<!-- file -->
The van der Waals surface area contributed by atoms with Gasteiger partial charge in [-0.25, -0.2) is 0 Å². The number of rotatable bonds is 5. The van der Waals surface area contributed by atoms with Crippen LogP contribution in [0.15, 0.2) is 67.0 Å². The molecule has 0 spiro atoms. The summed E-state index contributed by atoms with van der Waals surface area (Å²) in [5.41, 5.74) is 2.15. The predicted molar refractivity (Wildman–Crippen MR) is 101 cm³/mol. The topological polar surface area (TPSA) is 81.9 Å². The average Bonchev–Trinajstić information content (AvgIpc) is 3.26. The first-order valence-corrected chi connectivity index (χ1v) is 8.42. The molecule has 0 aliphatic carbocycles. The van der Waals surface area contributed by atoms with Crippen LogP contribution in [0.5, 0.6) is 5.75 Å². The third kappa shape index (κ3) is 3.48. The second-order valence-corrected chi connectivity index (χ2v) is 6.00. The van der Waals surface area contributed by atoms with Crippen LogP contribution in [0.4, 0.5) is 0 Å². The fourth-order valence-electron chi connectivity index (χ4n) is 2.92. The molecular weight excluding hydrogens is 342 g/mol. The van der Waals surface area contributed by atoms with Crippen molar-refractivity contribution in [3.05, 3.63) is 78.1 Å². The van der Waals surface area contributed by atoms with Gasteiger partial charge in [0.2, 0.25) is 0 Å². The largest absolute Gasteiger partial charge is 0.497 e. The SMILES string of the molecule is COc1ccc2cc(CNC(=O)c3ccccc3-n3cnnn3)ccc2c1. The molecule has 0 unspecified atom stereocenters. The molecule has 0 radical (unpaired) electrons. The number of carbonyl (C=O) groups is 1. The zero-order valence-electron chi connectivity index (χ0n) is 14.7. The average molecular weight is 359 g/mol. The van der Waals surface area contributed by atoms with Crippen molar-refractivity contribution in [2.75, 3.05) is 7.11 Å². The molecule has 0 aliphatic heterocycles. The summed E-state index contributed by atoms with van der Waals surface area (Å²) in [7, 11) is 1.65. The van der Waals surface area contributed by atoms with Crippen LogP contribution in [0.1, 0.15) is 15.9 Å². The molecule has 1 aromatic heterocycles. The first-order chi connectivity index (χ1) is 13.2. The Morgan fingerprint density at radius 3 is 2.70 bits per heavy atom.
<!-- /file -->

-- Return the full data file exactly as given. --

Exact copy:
The van der Waals surface area contributed by atoms with Gasteiger partial charge in [-0.25, -0.2) is 0 Å². The number of rotatable bonds is 5. The van der Waals surface area contributed by atoms with Crippen LogP contribution in [0.15, 0.2) is 67.0 Å². The molecule has 0 spiro atoms. The summed E-state index contributed by atoms with van der Waals surface area (Å²) in [5.41, 5.74) is 2.15. The predicted molar refractivity (Wildman–Crippen MR) is 101 cm³/mol. The topological polar surface area (TPSA) is 81.9 Å². The average Bonchev–Trinajstić information content (AvgIpc) is 3.26. The first-order valence-corrected chi connectivity index (χ1v) is 8.42. The molecule has 0 aliphatic carbocycles. The van der Waals surface area contributed by atoms with Crippen LogP contribution in [0.5, 0.6) is 5.75 Å². The third kappa shape index (κ3) is 3.48. The second-order valence-corrected chi connectivity index (χ2v) is 6.00. The van der Waals surface area contributed by atoms with Crippen LogP contribution in [0.4, 0.5) is 0 Å². The fourth-order valence-electron chi connectivity index (χ4n) is 2.92. The molecular weight excluding hydrogens is 342 g/mol. The van der Waals surface area contributed by atoms with Crippen molar-refractivity contribution in [3.05, 3.63) is 78.1 Å². The van der Waals surface area contributed by atoms with Gasteiger partial charge in [0.2, 0.25) is 0 Å². The largest absolute Gasteiger partial charge is 0.497 e. The SMILES string of the molecule is COc1ccc2cc(CNC(=O)c3ccccc3-n3cnnn3)ccc2c1. The molecule has 0 unspecified atom stereocenters. The molecule has 0 radical (unpaired) electrons. The number of carbonyl (C=O) groups is 1. The zero-order valence-electron chi connectivity index (χ0n) is 14.7. The average molecular weight is 359 g/mol. The van der Waals surface area contributed by atoms with Crippen molar-refractivity contribution in [2.75, 3.05) is 7.11 Å². The molecule has 0 aliphatic heterocycles. The summed E-state index contributed by atoms with van der Waals surface area (Å²) in [7, 11) is 1.65. The van der Waals surface area contributed by atoms with Crippen LogP contribution in [0.1, 0.15) is 15.9 Å². The molecule has 1 aromatic heterocycles. The first-order chi connectivity index (χ1) is 13.2. The Morgan fingerprint density at radius 3 is 2.70 bits per heavy atom.